Study urges more aerospace education and training to win 797 – The Daily Herald

EVERETT — If Washington wants to retain its standing as an aerospace powerhouse, it should consider boosting investment in K-12 education, technical programs and colleges and universities throughout the state, according to new report from the Choose Washington New Middle-Market Airplane Council.

The council, an alliance of elected officials and business and union leaders, hopes to convince Chicago-based Boeing Co. to build its next passenger airplane model in Washington.

The latest report, “Aerospace Workforce Development; Strategy and Recommendations,” offers a score of suggestions to increase the number of aerospace workers through education and training opportunities.

The council is sharing the report with private and public leaders for consideration during the upcoming legislative session.

Boeing’s so-called middle-market airplane, informally dubbed the 797, would fit somewhere between the largest 737 and the smallest 787, filling a niche left by the discontinuation of the Renton-built 757. The Boeing board of directors has not yet given the project the go-ahead, but state leaders continue to push their case for building it in Washington.

Analysts expect Boeing to make a decision this year or next, according to the council.

The aerospace giant hasn’t indicated what criteria it might use to determine if and where to build the new plane, but ever since the company located a 787 assembly line in South Carolina, leaders here have been nervous about losing out.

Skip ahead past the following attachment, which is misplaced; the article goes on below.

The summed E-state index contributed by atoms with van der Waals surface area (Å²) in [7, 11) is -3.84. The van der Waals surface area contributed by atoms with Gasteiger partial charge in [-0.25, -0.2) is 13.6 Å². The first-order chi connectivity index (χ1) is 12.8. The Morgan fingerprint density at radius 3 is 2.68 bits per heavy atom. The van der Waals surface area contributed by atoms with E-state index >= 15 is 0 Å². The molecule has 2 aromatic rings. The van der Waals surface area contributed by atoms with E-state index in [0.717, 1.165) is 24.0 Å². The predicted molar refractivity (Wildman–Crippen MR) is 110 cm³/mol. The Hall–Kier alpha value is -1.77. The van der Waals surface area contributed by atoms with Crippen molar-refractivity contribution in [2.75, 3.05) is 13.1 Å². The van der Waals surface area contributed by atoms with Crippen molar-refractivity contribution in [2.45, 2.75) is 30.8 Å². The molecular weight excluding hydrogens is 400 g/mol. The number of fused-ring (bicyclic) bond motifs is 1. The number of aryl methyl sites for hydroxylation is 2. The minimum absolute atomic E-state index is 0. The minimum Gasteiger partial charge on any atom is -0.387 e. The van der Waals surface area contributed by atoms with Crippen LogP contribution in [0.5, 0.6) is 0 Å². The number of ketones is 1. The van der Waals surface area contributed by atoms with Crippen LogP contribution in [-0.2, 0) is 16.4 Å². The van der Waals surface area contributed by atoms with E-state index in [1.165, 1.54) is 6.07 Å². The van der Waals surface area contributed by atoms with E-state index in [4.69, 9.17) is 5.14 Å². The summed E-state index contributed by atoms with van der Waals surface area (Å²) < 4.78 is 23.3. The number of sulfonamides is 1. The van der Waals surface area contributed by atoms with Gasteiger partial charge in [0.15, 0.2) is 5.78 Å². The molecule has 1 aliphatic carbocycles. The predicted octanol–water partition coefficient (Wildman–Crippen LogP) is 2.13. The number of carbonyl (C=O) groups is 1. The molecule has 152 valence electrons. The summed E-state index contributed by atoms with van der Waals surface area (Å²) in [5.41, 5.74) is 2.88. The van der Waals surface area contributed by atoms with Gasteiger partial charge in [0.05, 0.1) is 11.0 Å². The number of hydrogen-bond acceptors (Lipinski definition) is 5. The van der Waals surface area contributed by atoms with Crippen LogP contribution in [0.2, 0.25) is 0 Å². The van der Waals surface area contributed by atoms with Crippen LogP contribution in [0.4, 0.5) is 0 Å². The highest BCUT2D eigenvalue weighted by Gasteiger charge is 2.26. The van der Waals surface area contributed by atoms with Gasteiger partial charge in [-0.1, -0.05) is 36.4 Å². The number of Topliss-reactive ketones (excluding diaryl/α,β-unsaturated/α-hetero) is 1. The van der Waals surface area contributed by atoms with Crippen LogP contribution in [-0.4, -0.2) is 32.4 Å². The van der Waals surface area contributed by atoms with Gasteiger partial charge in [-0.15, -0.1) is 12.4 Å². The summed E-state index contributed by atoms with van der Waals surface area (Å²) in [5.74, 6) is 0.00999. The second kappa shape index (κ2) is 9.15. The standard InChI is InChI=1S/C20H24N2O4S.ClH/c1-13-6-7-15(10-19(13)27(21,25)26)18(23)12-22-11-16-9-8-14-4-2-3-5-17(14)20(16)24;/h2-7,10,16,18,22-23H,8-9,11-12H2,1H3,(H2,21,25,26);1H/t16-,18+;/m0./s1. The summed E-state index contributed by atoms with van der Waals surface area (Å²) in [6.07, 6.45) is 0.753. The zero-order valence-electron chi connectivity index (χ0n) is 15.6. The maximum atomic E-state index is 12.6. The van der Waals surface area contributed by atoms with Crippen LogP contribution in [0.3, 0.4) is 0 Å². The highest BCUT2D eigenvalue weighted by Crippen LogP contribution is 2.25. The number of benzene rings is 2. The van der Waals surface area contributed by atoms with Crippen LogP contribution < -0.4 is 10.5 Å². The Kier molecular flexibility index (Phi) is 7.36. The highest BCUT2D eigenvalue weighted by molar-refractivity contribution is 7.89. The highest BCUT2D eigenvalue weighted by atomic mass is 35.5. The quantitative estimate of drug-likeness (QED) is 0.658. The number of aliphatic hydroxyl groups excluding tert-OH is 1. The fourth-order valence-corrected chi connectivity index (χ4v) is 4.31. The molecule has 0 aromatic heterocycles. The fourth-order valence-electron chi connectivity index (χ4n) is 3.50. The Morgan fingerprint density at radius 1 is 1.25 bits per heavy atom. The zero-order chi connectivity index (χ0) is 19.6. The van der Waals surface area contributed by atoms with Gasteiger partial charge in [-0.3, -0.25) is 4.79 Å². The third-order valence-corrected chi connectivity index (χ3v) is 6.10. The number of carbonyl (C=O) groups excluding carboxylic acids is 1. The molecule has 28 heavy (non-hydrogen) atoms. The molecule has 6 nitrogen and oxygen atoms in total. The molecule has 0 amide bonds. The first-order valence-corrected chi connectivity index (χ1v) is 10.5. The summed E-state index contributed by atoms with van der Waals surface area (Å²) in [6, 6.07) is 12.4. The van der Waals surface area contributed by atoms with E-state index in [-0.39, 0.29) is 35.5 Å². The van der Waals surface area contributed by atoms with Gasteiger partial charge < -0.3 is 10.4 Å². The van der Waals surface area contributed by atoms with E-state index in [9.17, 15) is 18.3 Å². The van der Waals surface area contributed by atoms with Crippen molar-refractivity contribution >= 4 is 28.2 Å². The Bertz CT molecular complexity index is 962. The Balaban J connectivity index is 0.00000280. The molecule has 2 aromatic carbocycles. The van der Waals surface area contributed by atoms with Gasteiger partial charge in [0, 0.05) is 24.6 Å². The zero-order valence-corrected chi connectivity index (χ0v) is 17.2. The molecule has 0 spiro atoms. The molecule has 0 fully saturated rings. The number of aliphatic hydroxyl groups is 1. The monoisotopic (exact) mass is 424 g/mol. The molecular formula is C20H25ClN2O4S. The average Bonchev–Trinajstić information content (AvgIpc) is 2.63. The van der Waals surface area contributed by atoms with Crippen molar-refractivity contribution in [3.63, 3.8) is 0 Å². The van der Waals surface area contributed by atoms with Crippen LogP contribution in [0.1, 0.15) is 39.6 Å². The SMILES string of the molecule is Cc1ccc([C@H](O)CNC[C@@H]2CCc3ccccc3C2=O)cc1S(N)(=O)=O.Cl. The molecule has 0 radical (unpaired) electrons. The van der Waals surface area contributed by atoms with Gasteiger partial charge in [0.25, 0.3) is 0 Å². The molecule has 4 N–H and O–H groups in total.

While the state can boast “the largest concentration of experienced aerospace and advanced manufacturing workers in the world — competition for this talent is fierce,” the report says. Washington also faces “looming retirement and gaps in the supply of workers,” factors that could affect the state’s standing in the eyes of Boeing.

“Washington’s continued leadership in aerospace — and many other sectors — depends on having the top skills and talent available

Read More Here...

This entry was posted in Aerospace News. Bookmark the permalink. Follow any comments here with the RSS feed for this post. Post a comment or leave a trackback.

Leave a Reply

Your email address will not be published. Required fields are marked *

Your email address will never be published.